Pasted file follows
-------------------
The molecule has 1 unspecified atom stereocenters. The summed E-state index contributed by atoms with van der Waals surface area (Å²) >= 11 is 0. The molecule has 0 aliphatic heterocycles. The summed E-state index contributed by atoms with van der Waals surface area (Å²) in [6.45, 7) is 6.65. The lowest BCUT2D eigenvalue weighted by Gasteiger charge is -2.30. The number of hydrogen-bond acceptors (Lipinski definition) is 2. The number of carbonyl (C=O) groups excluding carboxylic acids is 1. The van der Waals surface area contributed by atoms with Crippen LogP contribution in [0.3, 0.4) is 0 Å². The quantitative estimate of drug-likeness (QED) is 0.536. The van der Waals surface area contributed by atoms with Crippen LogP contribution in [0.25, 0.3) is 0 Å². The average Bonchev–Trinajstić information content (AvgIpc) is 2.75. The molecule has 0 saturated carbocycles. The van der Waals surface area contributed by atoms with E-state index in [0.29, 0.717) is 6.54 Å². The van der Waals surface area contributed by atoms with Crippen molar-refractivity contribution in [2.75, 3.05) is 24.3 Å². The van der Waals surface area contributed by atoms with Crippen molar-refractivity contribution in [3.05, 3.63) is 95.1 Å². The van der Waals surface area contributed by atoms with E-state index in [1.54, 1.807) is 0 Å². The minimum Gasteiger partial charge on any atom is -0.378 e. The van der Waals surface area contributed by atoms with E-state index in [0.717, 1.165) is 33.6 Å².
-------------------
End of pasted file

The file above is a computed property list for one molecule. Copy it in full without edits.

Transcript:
The molecule has 1 unspecified atom stereocenters. The summed E-state index contributed by atoms with van der Waals surface area (Å²) >= 11 is 0. The molecule has 0 aliphatic heterocycles. The summed E-state index contributed by atoms with van der Waals surface area (Å²) in [6.45, 7) is 6.65. The lowest BCUT2D eigenvalue weighted by Gasteiger charge is -2.30. The number of hydrogen-bond acceptors (Lipinski definition) is 2. The number of carbonyl (C=O) groups excluding carboxylic acids is 1. The van der Waals surface area contributed by atoms with Crippen LogP contribution in [0.3, 0.4) is 0 Å². The quantitative estimate of drug-likeness (QED) is 0.536. The van der Waals surface area contributed by atoms with Crippen LogP contribution in [0.25, 0.3) is 0 Å². The average Bonchev–Trinajstić information content (AvgIpc) is 2.75. The molecule has 0 saturated carbocycles. The van der Waals surface area contributed by atoms with E-state index in [0.29, 0.717) is 6.54 Å². The van der Waals surface area contributed by atoms with Crippen molar-refractivity contribution in [2.75, 3.05) is 24.3 Å². The van der Waals surface area contributed by atoms with Crippen molar-refractivity contribution in [3.05, 3.63) is 95.1 Å². The van der Waals surface area contributed by atoms with E-state index in [1.54, 1.807) is 0 Å². The minimum Gasteiger partial charge on any atom is -0.378 e. The van der Waals surface area contributed by atoms with E-state index in [0.717, 1.165) is 33.6 Å².